The Old Vicarage

A 'Castle' in Benfleet

A 'Castle' in Benfleet
Darren Chung
Sitting room
Darren Chung
The study
Darren Chung
The bathroom
Darren Chung
A bedroom
Darren Chung
The kitchen
Darren Chung
The landing
Darren Chung

Built in 1847….this house was the vicarage belonging to St Mary’s Church until the 1960s, when it passed into private hands:-

Gothic in style, yet with every modern convenience, Charles Latham’s “castle” home in South Benfleet was designed as a vicarage.

Properties come in all shapes, sizes and styles, but few are quite as extraordinary as Charles Latham’s home. The old vicarage in South Benfleet is something quite special. Its gothic archways, ecclesiastical-inspired windows, and numerous square tudor brick chimneys combine to give the house a look straight out of a storybook. And that’s before you even begin to contemplate the creamy bricks, buttresses and styling that give it the look of a mini fortress.

“It’s a wonderful house to live in” says Charles ” It was designed by an architect called George Devy in a sort of gothic style. This was one of his first works, and he went on to design a lot more similar vicarages. He became well known for them. His plans are still up in the archives of the Royal Institute of British Architects.

Driving up the shingle drive, past trees that have clearly stood the test of time (not to mention a few gales from the Langdon Hills)and now have a preservation order on them, to the front door of the Old Vicarage and you are immediately struck by the appearance of the house. The creamy chunks of stone used in its construction are pristine. It is hard to put your finger on the right word to describe it  – is it pretty? Elegant? Its rather like a castle. It’s certainly distinctive.

“It’s gothic” says Charles. “The stones used to build the house are believed to have come from Hadleigh Castle. They were refurbished in the 1980s and coated with a silicone to protect them for the next 40 years or so. It’s that that gives them their bright colour”.

Built in 1847, the Grade 2 listed house was the vicarage belonging to St Mary’s church for a great many years until the 1960s, when it was purchased by the Carslake family. Charles bought it in 1988 and set about making the interior as eye-catching as the exterior.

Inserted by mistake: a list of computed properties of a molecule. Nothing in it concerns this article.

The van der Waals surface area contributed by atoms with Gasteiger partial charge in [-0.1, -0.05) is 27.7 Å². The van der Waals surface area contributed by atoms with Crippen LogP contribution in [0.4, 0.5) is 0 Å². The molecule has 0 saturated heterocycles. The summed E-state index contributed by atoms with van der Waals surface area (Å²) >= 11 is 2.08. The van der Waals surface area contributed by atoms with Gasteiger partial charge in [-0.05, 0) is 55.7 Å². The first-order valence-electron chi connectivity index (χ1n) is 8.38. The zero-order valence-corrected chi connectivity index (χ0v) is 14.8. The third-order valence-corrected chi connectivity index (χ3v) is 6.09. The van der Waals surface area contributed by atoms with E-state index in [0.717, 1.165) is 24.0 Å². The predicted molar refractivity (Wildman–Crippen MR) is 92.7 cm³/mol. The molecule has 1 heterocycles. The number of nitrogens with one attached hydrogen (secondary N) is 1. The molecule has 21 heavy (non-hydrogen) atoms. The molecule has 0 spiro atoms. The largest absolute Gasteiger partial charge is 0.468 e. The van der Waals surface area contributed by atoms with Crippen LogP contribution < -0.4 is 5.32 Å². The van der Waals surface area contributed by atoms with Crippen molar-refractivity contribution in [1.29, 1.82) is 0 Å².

The Entrance Hall

The  entrance hall gives you the first taste of the elegance of Charles’s home. Primrose in colour, the walls have a blue and yellow frieze, and original oak flooring that has been stained to bring out and enhance the natural pattern of the wood.

Past the heavy wooden front door, which still has its locks,handles and hinges that are believed to be original, and up a couple of steps, the hall is bright and airy with a turning staircase to the galleried first floor. To the right is the lounge and study; to the left the dining hall and farmhouse kitchen. Straight ahead you can,if brave descend some narrow steps into a cellar – it’s large and perfect for storing some 1,200 bottles of wine!

Because the entrance hall is surrouded by rooms and, in effect, has no natural light of its own on the ground floor, with only light from one window on the galleried landing above, Charles wanted a colour that made it bright as well as welcoming.  Yellow was the natural choice, with the ceiling and painted surfaces in white.  It provided a perfect backdrop to his collection of dark wood furniture, as well as the paintings and prints that adorn the walls.

The Sitting Room

The main sitting-room, off to the right. is a cosy room. Fresh creamy walls lend support to the stained dark wood floors creamy gold patterned curtains and big comfy sofas.  It is a room for being utterly relaxed – as indeed one of the previous occupants clearly was. The focal point of the room is a big stone fireplace and if you rub your hands down the co ??? surface of the right-hand surface you feel a small area that is smooth where it has worn away.  Charles explains: “One of the vicars who lived here for a long time had his favourite chair just to the right of the fireplace, and he would rest his feet here on the fireplace to keep his legs warm  His feet would always be in the same place,  and that is how the stone got worn away.”`


Every  house has its quirks and without doubt The Old Vicarage wouldn’t be the same without little reminders of the vicars who were one-time residents.

Not a vicar but a busy solicitor with Southend and Chelmsford based Tolhurst Fisher, Charles jokes that he often burns the midnight oil poring over notes and documents for clients, which means that he can often be found in his study, just next door to the sitting room.
A relaxing room, where you can indeed imagine that midnight oil flickering against the soft pink of the walls – well, maybe the beam of an electric light these days – as the room is subtle in its decor.  The pink complemented with dark furniture , including a desk, and stained floorboards. There is a pink and green sofa in an area reminiscent of a snug, pink curtains and chairs upholstered in a jade velvety fabric.